2. Excellent source of cheap smart developers
The proximity of mainland Europe to the UK is a huge boon. We have access to one of the fastest growing bases for outsourced off-shore development in Eastern Europe, with countries like Romania, Ukraine and Latvia sprouting firms full of hard-working, smart, well-spoken developers, with only 1-2 hours time difference from the UK. The developers of my site, Skimbit are based in Romania, and they cost me half to a third what it would cost me to hire local developers; they speak excellent English, are completely up to date with new technologies and trends, and are only an hour away on a plane to visit them face-to-face. Having worked with my team in Romania while based in Sydney, I fully appreciate the benefit of working in similar time zones.
3. Market to an untapped audience with propositions you know will work
Besides being a fan of affordable development resources, UK’s proximity to Europe also represents a huge market opportunity. Everyone is so busy targeting the US, that they forget the rest of the world is out there, speaks relatively good English, and is web savvy. You can take a concept that works in the US, and market it to a European audience, with confidence that the model works, with less competition. Of course, web applications should be international in their outlook, but there are so many web applications that seem hugely popular in the US, that no one has ever heard of here, possibly because marketing efforts for these sites concentrate on the US. In my start-up’s case, there are a few web applications that do some of what Skimbit does, and I consider this a strength, because no one has ever heard of any of them in the UK, so I have validation my proposition is going to work, and an untapped audience to market to in Europe.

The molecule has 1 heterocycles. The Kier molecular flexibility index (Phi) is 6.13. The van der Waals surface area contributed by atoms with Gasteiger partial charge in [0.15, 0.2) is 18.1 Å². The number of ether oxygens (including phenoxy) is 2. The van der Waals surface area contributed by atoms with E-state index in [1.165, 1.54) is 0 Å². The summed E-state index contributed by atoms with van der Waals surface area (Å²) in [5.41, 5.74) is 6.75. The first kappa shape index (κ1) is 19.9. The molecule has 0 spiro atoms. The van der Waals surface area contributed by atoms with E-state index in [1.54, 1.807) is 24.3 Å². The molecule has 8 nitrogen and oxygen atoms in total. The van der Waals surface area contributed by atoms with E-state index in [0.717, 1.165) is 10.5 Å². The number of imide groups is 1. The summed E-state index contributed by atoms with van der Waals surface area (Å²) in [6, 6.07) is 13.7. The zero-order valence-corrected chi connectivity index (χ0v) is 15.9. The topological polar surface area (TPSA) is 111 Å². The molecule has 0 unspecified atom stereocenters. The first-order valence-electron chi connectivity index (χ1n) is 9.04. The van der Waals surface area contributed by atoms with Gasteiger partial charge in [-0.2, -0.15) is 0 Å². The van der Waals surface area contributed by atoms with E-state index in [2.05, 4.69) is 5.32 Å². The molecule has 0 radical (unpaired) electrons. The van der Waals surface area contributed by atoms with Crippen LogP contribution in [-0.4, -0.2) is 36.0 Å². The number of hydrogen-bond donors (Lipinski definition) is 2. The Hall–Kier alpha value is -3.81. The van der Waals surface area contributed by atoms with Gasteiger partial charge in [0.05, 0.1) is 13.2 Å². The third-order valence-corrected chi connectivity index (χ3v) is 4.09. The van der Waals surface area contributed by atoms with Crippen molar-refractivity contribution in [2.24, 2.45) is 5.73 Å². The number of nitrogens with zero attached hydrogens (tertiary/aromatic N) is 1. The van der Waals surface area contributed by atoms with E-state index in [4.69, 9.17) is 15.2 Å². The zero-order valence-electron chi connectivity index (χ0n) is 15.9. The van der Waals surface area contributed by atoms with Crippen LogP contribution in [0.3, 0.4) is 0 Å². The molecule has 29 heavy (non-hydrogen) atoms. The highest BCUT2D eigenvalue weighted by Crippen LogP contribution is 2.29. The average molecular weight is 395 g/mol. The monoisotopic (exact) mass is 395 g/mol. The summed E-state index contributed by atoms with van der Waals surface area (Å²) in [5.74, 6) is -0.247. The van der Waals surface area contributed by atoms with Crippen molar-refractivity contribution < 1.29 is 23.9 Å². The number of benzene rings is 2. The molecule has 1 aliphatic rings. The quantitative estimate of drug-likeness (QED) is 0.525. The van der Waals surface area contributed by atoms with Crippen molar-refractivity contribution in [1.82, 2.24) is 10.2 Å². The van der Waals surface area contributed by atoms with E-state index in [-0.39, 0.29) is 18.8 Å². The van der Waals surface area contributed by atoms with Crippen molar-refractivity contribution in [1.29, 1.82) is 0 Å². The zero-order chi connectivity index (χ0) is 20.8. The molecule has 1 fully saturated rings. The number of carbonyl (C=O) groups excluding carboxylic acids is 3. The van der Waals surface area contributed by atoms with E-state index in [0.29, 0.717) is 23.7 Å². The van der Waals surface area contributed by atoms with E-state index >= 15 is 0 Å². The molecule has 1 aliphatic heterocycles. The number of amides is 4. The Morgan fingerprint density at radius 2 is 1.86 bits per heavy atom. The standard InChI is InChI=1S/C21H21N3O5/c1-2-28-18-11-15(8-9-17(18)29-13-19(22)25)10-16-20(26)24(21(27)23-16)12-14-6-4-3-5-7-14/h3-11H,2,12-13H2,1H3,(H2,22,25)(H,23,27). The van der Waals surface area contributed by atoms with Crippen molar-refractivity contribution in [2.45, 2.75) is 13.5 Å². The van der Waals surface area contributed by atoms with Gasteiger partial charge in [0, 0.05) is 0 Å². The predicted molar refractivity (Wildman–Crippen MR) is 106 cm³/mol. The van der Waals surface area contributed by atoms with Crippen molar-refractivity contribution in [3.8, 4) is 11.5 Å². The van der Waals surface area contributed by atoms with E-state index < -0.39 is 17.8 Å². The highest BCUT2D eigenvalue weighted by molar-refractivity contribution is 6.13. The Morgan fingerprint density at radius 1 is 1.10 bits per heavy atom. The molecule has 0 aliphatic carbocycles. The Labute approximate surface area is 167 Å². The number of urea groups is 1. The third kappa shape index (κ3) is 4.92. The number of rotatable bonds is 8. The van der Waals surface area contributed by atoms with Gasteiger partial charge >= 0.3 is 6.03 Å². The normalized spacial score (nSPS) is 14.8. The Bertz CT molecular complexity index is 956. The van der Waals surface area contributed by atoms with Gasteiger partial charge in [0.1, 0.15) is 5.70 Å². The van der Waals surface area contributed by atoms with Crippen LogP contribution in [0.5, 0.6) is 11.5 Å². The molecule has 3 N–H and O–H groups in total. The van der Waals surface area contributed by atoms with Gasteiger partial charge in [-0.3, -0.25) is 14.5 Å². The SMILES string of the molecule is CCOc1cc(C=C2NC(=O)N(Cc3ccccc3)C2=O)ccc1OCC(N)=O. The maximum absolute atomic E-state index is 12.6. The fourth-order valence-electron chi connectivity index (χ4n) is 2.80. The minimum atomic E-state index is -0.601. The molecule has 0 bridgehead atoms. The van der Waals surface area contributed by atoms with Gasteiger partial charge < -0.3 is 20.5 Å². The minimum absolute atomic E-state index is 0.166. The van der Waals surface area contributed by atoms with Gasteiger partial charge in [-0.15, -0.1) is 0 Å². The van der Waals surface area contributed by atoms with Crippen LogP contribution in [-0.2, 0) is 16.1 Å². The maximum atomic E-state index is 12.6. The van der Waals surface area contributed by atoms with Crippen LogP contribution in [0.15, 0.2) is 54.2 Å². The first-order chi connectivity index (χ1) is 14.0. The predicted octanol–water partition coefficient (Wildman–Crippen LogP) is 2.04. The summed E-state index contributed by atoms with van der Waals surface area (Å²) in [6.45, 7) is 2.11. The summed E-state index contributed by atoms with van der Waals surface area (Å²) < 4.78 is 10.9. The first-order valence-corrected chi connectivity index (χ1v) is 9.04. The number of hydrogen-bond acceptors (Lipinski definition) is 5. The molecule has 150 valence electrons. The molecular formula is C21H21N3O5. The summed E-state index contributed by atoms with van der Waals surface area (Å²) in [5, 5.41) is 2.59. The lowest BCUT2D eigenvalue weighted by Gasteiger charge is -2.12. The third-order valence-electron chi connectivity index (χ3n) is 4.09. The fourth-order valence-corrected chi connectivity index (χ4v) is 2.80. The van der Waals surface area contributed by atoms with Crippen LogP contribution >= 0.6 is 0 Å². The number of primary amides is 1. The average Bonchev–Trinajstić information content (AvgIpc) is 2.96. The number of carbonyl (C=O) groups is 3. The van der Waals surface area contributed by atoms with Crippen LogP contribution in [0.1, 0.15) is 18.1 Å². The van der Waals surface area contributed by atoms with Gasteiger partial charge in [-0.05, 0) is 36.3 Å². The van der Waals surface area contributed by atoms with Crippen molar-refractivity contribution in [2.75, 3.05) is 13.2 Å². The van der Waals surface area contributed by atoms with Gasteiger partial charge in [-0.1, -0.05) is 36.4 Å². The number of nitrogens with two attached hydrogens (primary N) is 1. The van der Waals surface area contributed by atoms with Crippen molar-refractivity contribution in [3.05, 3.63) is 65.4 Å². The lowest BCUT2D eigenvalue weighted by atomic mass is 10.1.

4. Benefit from the helpfulness of other entrepreneurs
I’m not the only one who wants to make the UK, and London specifically, an exciting base for global entrepreneurship. The city is buzzing with creative, smart, passionate entrepreneurs, investors, journalists and mentors, and what I have found particularly special is how much everyone wants to help! Everyone tries extra hard to help, get you introductions, give you feedback, lend you advice… It feels like one very extended family here! There are a few key networking events to go to, and within a short amount of time, if you are personable, passionate and polite, you will be surprised how much everyone will give you free help.
It might be like that in the US, (I will soon find out, as I head to Silicon Valley in a week!), but I suspect the distributed nature of tech centres in the US (Silicon Valley, New York, etc) and lack of public transport in the Valley may work against the creation of as close knit group. There is a lot to be said for meeting up for a few drinks with an experienced investor and businessperson, and to constantly be bumping into the same group of people at each networking event, which enhances the perception of intimacy in the London scene.
Of course, there are some huge disadvantages to being based in London. Cost of living is sky high, and funding of start-ups, although getting more common, is not as easy to get as in the US. The weather is also a little more gloomy, although you can conclude that makes it more compelling to work even harder indoors! But the wonderful thing about London is that you truly feel you are at the heart of global events – even though you have your head down working hard, you are always aware that there is a world of politics, art, theatre, music, sport and travel all around you, and I think it provides a very necessary balance, as well as a useful motivation, to keep working hard.